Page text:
Tracking the journey of PRCA 3330

Archive for the ‘Reading Notes’ Category

Chapter 14 of our text by Wilcox talked about the different forms of interpersonal communication a writer has at their disposal. E-mailing and memos are two methods commonly used by PR professionals today. There are certain guidelines that improve effectiveness when followed.

When sending an e-mail it is important to remember that while it is an informal communication, GRAMMAR AND SPELLING STILL COUNT. I cannot tell you how big of a pet peeve of mine it is to receive an email that is poorly formatted.  Also, make sure to remember because a person does not hear the tonality of your voice, word choice is key. Generally speaking, attachments are frowned upon. Unless another document is absolutely necessary to the message do not send one.

A memo (short for memorandum) is a bit more formal than an e-mail. Memos serve a wide variety of purposes within a community but are generally used to distribute information on a widespread level. Proper grammar and spelling are still important, as well as remaining brief. If the memo is being sent via email be sure to include specifics in the subject line to avoid your message being overlooked.



Chapter 12 of our text by Wilcox is especially important to PR professionals today and the up and coming PR professionals of tomorrow. Chapter 12 discusses writing for the web and other forms of new media that exist today.

I wish I had read this chapter before beginning my blog earlier this semester. The tips for online writing would have helped to ensure that my blog was as effective as possible from early on. It is important to know that writing online differs from traditional print writing. The format and rules are completely different. Online writing should be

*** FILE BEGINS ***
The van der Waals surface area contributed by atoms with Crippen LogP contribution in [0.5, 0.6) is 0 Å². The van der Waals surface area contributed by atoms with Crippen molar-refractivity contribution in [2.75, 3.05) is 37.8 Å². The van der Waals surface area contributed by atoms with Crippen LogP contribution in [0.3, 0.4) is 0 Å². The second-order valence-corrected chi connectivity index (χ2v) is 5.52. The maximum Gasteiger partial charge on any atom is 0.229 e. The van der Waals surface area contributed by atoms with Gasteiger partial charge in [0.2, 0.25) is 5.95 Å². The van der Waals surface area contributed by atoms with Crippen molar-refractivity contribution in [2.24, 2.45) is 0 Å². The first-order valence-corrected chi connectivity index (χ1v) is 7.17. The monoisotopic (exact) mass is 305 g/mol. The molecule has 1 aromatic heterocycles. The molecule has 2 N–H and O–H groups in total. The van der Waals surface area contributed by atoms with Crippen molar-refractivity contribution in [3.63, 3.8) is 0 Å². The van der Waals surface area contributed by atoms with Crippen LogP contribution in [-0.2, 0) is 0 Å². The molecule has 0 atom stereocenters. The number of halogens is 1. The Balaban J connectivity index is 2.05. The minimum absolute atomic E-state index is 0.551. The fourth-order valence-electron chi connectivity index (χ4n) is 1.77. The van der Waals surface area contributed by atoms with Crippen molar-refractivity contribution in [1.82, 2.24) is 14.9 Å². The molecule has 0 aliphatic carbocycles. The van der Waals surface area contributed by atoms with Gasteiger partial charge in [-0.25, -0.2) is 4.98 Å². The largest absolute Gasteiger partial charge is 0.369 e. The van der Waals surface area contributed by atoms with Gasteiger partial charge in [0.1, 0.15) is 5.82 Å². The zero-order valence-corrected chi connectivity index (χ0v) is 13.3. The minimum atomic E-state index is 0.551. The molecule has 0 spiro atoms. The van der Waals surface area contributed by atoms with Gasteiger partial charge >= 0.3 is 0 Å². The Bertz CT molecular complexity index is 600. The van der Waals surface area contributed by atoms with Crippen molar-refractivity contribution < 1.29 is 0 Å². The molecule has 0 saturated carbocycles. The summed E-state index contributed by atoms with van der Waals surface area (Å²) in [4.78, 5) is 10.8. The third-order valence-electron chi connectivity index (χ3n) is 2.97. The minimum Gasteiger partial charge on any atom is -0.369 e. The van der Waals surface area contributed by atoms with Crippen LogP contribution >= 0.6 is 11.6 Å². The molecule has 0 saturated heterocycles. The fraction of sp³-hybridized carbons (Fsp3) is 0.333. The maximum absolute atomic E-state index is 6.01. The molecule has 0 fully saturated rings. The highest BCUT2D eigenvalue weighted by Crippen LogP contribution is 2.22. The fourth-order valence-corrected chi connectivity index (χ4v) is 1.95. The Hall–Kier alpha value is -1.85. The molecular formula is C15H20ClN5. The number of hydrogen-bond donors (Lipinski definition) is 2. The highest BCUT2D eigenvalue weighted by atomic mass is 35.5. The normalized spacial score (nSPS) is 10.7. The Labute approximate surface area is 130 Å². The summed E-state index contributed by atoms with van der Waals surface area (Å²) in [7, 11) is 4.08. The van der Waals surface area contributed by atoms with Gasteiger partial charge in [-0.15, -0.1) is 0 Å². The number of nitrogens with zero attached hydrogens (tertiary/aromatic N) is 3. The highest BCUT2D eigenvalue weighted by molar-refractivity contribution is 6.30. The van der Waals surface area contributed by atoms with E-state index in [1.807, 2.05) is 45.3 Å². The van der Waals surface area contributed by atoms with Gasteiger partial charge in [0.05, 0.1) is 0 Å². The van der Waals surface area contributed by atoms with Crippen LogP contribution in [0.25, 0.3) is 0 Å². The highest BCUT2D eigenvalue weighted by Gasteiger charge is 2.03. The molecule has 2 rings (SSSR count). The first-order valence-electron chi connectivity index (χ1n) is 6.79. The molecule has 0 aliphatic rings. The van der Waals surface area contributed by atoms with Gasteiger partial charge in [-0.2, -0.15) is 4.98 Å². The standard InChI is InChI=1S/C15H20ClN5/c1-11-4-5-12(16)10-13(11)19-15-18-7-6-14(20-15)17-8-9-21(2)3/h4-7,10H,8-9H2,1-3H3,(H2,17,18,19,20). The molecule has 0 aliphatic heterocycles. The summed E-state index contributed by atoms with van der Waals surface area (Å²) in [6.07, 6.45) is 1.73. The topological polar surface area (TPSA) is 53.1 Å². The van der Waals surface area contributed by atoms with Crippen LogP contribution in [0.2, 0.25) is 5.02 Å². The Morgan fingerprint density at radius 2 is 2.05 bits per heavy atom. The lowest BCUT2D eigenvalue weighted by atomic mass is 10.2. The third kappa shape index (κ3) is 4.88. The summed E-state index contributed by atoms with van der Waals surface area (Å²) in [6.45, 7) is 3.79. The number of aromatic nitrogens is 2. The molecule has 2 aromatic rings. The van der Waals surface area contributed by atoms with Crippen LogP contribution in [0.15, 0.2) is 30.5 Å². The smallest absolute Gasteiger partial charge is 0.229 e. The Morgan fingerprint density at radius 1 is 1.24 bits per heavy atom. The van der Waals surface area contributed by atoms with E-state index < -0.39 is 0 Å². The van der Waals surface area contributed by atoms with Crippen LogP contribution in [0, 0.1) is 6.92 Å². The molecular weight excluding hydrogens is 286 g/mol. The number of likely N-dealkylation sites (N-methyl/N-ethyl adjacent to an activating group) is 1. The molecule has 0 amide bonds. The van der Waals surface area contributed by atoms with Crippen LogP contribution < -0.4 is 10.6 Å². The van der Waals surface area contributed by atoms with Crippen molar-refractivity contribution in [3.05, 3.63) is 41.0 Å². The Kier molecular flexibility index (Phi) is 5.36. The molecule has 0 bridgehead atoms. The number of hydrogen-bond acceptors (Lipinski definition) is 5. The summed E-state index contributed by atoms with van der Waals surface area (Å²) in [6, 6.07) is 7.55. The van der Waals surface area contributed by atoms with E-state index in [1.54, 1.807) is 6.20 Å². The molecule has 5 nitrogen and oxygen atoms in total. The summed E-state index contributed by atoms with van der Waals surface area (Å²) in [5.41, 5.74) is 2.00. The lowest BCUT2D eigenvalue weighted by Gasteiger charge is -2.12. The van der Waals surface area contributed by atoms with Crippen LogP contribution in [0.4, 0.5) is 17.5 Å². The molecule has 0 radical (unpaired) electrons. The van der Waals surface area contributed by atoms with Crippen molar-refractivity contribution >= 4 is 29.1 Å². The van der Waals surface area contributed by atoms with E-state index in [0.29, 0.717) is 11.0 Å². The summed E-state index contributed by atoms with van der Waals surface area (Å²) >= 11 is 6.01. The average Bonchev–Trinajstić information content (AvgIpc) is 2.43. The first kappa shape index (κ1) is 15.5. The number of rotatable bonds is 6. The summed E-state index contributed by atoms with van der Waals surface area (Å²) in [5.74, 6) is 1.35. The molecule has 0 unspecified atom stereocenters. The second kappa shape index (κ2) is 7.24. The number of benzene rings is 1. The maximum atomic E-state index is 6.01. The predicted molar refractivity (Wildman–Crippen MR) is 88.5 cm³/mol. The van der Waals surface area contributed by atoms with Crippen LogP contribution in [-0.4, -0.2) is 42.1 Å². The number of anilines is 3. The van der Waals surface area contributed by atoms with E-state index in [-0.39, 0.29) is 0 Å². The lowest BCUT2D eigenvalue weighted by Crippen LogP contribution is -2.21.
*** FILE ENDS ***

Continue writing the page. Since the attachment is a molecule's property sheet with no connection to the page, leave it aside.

• Concise– an article written for the web should be no longer than one screen’s length; it is also interesting to note that an article written online takes 50% longer to read than a printed article
  • Nonlinear– articles written for the web should not have to be read in a certain order to be understood.
  • Conversational– by writing online articles the way that you talk it will make the article more interesting to your reader

Chapter 11 of our text by Wilcox is all about the importance of Media Relations. Media Relations is one of the most important responsibilities of PR professionals, so it is important to get it right.

PR Text
The textbook used by Nixon’s PRCA 3330 class for the fall 2010 semester.

My favorite section was about media etiquette. Most of the tips seem like they would be common sense, but because of their importance it is crucial to follow these guidelines:

  •  Don’t annoy the reporter about when/if your story will be published. You should assume that they received your news release unless you hear otherwise. You don’t want to irritate the reporter or come off as desperate.
  • Don’t take a reporter to lunch for any reason other than business. You don’t want to cross the line or break any company policies.
  • DO NOT give expensive gifts.  It makes others think you are trying to influence a reporter or editors thoughts about publishing or covering your story.  Keep gifts under $25.  Leave gifts at the door or with a secretary.  This way the reporter can decide to accept on decline a gift without pressure.